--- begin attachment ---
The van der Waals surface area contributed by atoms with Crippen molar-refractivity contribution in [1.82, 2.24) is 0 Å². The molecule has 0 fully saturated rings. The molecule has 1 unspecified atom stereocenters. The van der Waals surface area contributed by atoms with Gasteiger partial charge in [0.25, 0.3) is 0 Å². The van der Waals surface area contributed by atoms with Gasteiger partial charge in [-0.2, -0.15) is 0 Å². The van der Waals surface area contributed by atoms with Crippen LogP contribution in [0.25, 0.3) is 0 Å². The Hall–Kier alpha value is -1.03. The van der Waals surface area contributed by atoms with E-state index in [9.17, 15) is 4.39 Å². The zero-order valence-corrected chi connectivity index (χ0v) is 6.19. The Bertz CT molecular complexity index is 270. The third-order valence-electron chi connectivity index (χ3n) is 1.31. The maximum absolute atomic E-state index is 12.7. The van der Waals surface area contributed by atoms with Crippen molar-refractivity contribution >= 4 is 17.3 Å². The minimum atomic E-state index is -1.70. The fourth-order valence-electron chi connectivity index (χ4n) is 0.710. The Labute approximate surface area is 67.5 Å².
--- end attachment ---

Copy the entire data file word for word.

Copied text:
The van der Waals surface area contributed by atoms with Crippen molar-refractivity contribution in [1.82, 2.24) is 0 Å². The molecule has 0 fully saturated rings. The molecule has 1 unspecified atom stereocenters. The van der Waals surface area contributed by atoms with Gasteiger partial charge in [0.25, 0.3) is 0 Å². The van der Waals surface area contributed by atoms with Gasteiger partial charge in [-0.2, -0.15) is 0 Å². The van der Waals surface area contributed by atoms with Crippen LogP contribution in [0.25, 0.3) is 0 Å². The Hall–Kier alpha value is -1.03. The van der Waals surface area contributed by atoms with E-state index in [9.17, 15) is 4.39 Å². The zero-order valence-corrected chi connectivity index (χ0v) is 6.19. The Bertz CT molecular complexity index is 270. The third-order valence-electron chi connectivity index (χ3n) is 1.31. The maximum absolute atomic E-state index is 12.7. The van der Waals surface area contributed by atoms with Crippen molar-refractivity contribution >= 4 is 17.3 Å². The minimum atomic E-state index is -1.70. The fourth-order valence-electron chi connectivity index (χ4n) is 0.710. The Labute approximate surface area is 67.5 Å².